Father John Misty: ‘Fear Fun’

He is the Casanova of Modern Rock and Roll. The girls swoon, the men respect or broil with envy, or both! In Father John Misty you get so much: the crooning voice, honest and trippy tales, the rich intoxicating humour, confidence and humility raging side by side. He drummed on both (excellent) Fleet Foxes records and then Josh Tillman transformed into Father John Misty and gave us this record. ‘Fear Fun’ is so fun, melodic, psychedelic. Similar to a classic story it has a strong beginning, middle section and finale. The record is a breath of fresh air. It’s soothing and rough, it’s serious and so silly. He followed this one up by taking big leaps, expanding into a new musical and thematic foray after falling prey to the big bad LOVE thing. Sorry ladies (and men) but he’s taken…for now. Long Live Father John!


Real Estate: ‘Days’

Like a good bottle of wine, ‘Days’ gets better with age. I’m reminded of Wilco’s ‘Yankee Hotel Foxtrot’, a record that I enjoy the more and more I listen to it. The late summer of 2012, almost a year following the release of this album, brought a number of unexpected turns with subsequent bouts of soul-searching. This was certainly a time when music served as such therapy and this album was and still is the most therapeutic. The lush guitars coupled with the singer’s smooth tenor spouting domestic tales over a busy but clean wall of sound; it’s the ideal soundtrack for the daily endeavours from soaking up the scenery on a long drive to evading the mundaneness whilst doing the dishes. There is a nice flow, a particular fluidity to the album. The order of the songs seems so right: the suburban psychedelic feel of ‘Green Aisles’ leading to the middle when ‘Out of Tune’ soothes your soul and concluding with the hazy and hopeful ‘All the Same’. ‘Days’ is such an accessible record yet it is so special, unique. And like an uncorked bottle of your favourite red, it will continue to get better over time.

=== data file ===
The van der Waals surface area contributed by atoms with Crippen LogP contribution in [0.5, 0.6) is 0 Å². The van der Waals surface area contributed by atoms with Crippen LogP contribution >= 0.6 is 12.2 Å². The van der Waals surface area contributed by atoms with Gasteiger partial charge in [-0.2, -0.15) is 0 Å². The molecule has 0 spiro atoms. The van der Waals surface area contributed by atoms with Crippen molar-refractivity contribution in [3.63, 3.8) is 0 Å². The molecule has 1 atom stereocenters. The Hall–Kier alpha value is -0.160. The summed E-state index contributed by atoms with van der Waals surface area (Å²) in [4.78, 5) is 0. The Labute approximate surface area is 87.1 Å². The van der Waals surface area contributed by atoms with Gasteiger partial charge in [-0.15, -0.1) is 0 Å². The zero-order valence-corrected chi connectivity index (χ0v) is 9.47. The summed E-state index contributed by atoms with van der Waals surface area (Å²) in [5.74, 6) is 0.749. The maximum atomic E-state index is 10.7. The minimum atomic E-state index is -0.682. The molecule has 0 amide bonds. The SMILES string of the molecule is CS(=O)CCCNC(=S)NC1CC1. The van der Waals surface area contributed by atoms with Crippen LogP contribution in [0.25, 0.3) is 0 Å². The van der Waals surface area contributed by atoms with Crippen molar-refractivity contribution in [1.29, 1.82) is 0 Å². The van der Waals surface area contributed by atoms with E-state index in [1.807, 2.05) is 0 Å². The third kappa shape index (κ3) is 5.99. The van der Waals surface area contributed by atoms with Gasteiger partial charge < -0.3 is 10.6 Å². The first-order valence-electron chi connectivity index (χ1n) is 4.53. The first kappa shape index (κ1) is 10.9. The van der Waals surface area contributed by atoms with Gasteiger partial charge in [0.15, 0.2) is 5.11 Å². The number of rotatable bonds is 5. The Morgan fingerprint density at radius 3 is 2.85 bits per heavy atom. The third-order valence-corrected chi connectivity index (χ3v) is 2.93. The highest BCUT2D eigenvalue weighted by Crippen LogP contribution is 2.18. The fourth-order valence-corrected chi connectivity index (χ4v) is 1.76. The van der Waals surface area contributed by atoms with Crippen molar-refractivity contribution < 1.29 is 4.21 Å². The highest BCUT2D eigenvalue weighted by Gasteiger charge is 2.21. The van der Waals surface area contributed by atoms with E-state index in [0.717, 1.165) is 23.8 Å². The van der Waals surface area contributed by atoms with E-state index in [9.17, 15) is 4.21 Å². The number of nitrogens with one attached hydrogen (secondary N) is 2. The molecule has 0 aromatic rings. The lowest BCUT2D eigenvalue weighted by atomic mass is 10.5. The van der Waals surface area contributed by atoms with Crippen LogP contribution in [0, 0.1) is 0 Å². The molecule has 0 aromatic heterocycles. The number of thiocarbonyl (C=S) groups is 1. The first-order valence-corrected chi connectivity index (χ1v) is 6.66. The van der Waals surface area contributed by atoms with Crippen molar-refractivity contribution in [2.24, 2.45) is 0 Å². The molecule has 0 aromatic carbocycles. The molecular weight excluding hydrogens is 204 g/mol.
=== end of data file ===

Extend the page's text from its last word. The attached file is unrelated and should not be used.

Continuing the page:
Caribou: ‘Our Love’

This album came at the right time in my life. It came out in late fall of 2014 when the love was coming at all angles. I had been living downtown for the first time in too long, taking better care of myself and hanging more with my homies following a year of bachelor apartment solitude. I was in a partnership with a sweet girl with whom I shared a pleasurable, positive and beneficial year. During this time I would listen incessantly to Caribou’s masterpiece that reeks of happiness from its colourful artwork to the clear and frequent falsetto of Dan Snaith. He is a magic man in the studio, an inspiration to listeners and artists alike. This project is so concise, detailed; it comes to us like a hand crafted sonic gift with sounds that are opium to the ears. Some songs are upbeat, some somber, some hopeful, some bitter and everything the falls within the wide spectrum of love. ‘Our Love’ is a sign of things to come, a beacon of hope for electronic music, music in general. The lyrics, message, concept feel reminiscent of the Fab Four, particularly Side B of Abbey Road. All You Need is Caribou.